I don’t think it’s crazy to think a change like this could be adopted. I was in the middle of my mission when there was a church-wide change to the missionary schedule to allow for 30 minutes of exercise in the morning. So the idea of messing around with missionaries’ schedules in support of their health isn’t unprecedented.
I can think of some side benefits to this idea too, in addition to just having healthier, better-rested, and more mentally alert missionaries. First of all, it would give missionaries a chance to experiment and figure out whether their studying is more effective in the morning or in the evening – a helpful thing to know about yourself if you’re going on to college after the mission.
Also, maybe it would move us away from the idea that waking up early is a virtue in and of itself (D&C 88:124 notwithstanding). There was one sister in my mission who made her companions wake up even earlier than required. If 6:30am was a righteous time to wake up, then 6:00am must be even more righteous! The sacrifice would lead to even more blessings! I ended up serving with a few of her former companions, and when they would suggest that idea to me, I would argue that waking up early is just as much against mission rules as staying up late would be. And also, no thank you, I am not willing to work through lunch either.
Finally, I think a change like this would better recognize the ways in which these missionaries are adults and the ways in which they are still children. Under the current schedule, we treat missionaries like children in the sense that we’re dictating what time they can wake up and go to bed, but in doing so, we’re forcing these adolescents into a schedule that makes more sense for adults. With my proposal, we’re treating them like adults in the sense that we’re giving them a little more autonomy over their own sleep schedules, and in doing so, we’re allowing those that need it to adopt a sleep schedule that’s more appropriate for the adolescents that many of them still are.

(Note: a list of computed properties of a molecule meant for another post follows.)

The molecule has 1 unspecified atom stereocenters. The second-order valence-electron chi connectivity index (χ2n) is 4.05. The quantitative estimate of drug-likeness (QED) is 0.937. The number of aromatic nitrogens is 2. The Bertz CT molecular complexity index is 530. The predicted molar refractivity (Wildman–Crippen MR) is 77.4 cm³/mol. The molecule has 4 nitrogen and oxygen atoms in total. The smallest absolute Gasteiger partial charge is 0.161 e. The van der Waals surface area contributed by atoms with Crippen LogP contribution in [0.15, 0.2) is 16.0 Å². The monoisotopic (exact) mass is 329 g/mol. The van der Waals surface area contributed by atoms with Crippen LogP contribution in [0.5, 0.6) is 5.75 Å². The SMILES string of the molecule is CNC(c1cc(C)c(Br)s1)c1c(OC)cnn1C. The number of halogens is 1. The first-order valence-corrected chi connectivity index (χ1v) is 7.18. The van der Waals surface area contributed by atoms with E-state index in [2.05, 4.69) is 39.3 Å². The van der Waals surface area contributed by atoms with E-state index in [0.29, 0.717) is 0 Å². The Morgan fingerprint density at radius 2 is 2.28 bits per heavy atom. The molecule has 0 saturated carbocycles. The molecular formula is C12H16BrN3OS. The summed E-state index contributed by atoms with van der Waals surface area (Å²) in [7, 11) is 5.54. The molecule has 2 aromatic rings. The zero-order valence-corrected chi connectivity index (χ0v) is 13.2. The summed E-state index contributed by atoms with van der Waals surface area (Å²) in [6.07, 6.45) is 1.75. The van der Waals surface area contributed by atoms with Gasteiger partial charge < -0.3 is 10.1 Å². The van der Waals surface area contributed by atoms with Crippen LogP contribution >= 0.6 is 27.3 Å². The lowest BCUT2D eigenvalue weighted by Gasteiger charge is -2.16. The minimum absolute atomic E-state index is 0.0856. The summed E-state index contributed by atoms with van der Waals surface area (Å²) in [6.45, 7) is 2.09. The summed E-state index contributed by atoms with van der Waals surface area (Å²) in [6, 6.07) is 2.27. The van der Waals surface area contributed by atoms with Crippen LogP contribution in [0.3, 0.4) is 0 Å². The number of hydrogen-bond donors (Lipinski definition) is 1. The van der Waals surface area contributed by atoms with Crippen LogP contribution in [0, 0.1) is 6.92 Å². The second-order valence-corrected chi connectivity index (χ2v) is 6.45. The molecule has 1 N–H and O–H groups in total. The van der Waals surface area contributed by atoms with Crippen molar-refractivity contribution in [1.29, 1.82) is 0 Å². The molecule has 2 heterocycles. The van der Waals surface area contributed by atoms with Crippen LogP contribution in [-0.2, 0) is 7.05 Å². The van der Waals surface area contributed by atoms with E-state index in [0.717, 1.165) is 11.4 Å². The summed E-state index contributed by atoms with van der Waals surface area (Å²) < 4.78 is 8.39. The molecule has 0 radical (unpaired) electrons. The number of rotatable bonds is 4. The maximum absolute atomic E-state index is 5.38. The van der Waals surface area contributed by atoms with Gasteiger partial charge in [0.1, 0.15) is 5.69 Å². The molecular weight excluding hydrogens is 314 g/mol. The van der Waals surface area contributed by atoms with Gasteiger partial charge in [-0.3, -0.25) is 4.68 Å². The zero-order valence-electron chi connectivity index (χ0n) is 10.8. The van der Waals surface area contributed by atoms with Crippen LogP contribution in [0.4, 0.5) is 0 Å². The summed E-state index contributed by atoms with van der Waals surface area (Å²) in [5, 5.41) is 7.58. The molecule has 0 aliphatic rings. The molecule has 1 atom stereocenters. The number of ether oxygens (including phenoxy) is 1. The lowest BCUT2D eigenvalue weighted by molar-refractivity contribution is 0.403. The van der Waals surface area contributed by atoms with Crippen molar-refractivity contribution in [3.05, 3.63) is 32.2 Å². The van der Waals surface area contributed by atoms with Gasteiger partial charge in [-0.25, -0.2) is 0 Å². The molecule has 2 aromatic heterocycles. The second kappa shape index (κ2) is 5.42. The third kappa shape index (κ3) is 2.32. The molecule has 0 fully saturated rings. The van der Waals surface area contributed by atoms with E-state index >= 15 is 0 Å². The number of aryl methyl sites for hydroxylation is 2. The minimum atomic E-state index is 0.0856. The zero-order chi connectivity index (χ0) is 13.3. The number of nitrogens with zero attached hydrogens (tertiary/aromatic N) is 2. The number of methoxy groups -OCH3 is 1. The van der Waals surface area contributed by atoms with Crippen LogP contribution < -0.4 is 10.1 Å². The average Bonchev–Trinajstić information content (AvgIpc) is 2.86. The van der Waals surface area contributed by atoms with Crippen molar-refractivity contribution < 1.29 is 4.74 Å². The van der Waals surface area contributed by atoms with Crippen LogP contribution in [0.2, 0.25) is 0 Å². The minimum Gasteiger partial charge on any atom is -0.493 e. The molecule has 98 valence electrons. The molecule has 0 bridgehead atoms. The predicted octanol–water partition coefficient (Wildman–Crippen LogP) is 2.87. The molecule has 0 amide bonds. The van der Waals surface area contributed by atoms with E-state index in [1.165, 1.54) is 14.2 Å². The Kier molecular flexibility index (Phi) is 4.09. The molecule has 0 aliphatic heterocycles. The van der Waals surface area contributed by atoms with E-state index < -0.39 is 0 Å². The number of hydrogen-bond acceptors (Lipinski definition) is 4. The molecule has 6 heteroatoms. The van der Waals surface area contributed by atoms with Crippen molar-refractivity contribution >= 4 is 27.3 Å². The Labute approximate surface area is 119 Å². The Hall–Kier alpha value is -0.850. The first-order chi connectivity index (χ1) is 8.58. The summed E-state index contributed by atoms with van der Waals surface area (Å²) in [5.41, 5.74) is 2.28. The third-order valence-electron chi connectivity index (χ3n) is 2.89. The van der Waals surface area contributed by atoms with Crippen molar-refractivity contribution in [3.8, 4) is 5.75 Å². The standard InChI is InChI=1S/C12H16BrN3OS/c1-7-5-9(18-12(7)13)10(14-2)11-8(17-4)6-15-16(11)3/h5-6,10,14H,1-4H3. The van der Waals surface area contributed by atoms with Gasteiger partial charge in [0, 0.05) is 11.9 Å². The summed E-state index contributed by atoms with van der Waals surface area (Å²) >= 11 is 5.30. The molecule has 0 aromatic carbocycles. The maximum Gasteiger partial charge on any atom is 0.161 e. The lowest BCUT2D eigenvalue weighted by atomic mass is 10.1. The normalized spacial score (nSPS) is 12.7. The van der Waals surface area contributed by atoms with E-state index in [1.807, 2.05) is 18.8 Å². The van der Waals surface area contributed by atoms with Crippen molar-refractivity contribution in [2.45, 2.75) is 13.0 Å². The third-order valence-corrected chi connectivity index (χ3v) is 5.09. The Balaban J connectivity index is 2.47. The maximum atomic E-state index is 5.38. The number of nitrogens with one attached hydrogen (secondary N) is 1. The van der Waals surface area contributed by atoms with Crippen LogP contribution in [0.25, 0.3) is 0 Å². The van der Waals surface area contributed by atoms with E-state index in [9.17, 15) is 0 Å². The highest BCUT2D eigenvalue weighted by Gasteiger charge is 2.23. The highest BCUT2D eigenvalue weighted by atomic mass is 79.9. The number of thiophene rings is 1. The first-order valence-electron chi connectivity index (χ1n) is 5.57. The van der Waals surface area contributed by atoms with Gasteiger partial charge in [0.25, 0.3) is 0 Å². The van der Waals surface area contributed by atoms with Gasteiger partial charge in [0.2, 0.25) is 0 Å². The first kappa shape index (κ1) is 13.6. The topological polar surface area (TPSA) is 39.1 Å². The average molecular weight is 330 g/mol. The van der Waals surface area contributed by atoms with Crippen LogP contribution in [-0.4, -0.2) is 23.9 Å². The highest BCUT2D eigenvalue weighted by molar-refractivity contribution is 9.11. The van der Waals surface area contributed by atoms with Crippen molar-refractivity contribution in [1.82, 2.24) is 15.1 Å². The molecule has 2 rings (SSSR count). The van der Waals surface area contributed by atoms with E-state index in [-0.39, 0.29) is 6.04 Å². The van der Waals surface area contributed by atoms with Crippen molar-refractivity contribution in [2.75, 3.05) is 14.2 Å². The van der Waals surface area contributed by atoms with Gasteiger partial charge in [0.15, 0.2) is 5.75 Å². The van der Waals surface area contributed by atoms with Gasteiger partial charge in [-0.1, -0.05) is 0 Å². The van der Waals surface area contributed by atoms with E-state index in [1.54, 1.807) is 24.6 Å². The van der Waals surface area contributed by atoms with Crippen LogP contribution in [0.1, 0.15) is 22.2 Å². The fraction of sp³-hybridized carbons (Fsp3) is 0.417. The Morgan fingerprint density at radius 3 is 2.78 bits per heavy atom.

[fn1] I realize that even just admitting to having had this conversation might lead some people to classify me as a bad missionary who wasn’t fully committed to missionarying. They’d be wrong though. I was a terrific missionary :)
[fn2] Teufel, J. A., Brown, S. L., and Birch, D. A. (2007). Sleep among early adolescent students. American Journal of Health Studies, 22(1), 10-17.
[fn3] Wolfson, A. R., & Carskadon, M. A. (1998). Sleep schedules and daytime functioning in adolescents. Child Development, 69(4), 875–887.
[fn4] Wahlstrom, K. (2002). Changing times: Findings from the first longitudinal study of later high school start times. NASSP Bulletin, 86(633), 3–21.
[fn5] Hagenauer, M. H., Perryman, J. I., Lee, T. M., & Carskadon, M. A. (2009). Adolescent changes in the homeostatic and circadian regulation of sleep. Developmental Neuroscience, 31(4), 276–284.
[fn6] Jenni, O. G., & Carskadon, M. A. (2004). Spectral analysis of the sleep electroencephalogram during adolescence. Sleep, 27(4), 774–783.
[fn7] It is unlikely that I will ever be a mission president (because I’m a girl) or even a mission president’s wife (because my husband isn’t Mormon, so that would be weird), which is why I’m sharing my idea here in the hope that a future mission president will read it.